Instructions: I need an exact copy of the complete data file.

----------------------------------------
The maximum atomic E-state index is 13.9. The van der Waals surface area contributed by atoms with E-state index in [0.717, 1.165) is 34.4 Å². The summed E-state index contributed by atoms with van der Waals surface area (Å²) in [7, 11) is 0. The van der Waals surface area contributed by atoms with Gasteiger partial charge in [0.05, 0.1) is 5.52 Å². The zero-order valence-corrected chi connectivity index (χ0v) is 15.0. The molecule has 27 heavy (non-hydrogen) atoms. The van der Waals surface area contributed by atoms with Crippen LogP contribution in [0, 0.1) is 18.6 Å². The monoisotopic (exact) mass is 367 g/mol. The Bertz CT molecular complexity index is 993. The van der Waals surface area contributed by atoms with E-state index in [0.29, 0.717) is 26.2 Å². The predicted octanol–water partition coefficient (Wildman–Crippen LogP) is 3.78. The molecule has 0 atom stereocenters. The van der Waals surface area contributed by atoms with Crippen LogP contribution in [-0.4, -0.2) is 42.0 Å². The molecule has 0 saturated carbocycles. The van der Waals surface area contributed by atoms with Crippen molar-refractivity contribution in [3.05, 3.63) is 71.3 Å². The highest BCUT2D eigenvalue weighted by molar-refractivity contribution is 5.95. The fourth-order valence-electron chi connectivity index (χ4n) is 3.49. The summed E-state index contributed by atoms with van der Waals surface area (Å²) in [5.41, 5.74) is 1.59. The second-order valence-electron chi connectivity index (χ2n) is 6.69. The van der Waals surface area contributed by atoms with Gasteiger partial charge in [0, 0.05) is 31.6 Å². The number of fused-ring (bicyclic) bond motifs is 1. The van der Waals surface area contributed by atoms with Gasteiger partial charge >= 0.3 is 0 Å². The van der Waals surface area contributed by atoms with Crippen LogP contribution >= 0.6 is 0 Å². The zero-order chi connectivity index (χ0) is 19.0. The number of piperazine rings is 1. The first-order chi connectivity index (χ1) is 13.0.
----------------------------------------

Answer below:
The maximum atomic E-state index is 13.9. The van der Waals surface area contributed by atoms with E-state index in [0.717, 1.165) is 34.4 Å². The summed E-state index contributed by atoms with van der Waals surface area (Å²) in [7, 11) is 0. The van der Waals surface area contributed by atoms with Gasteiger partial charge in [0.05, 0.1) is 5.52 Å². The zero-order valence-corrected chi connectivity index (χ0v) is 15.0. The molecule has 27 heavy (non-hydrogen) atoms. The van der Waals surface area contributed by atoms with Crippen LogP contribution in [0, 0.1) is 18.6 Å². The monoisotopic (exact) mass is 367 g/mol. The Bertz CT molecular complexity index is 993. The van der Waals surface area contributed by atoms with E-state index in [0.29, 0.717) is 26.2 Å². The predicted octanol–water partition coefficient (Wildman–Crippen LogP) is 3.78. The molecule has 0 atom stereocenters. The van der Waals surface area contributed by atoms with Crippen LogP contribution in [-0.4, -0.2) is 42.0 Å². The molecule has 0 saturated carbocycles. The van der Waals surface area contributed by atoms with Crippen molar-refractivity contribution in [3.05, 3.63) is 71.3 Å². The highest BCUT2D eigenvalue weighted by molar-refractivity contribution is 5.95. The fourth-order valence-electron chi connectivity index (χ4n) is 3.49. The summed E-state index contributed by atoms with van der Waals surface area (Å²) in [5.41, 5.74) is 1.59. The second-order valence-electron chi connectivity index (χ2n) is 6.69. The van der Waals surface area contributed by atoms with Gasteiger partial charge in [0, 0.05) is 31.6 Å². The number of fused-ring (bicyclic) bond motifs is 1. The van der Waals surface area contributed by atoms with Gasteiger partial charge >= 0.3 is 0 Å². The van der Waals surface area contributed by atoms with Crippen LogP contribution >= 0.6 is 0 Å². The zero-order chi connectivity index (χ0) is 19.0. The number of piperazine rings is 1. The first-order chi connectivity index (χ1) is 13.0.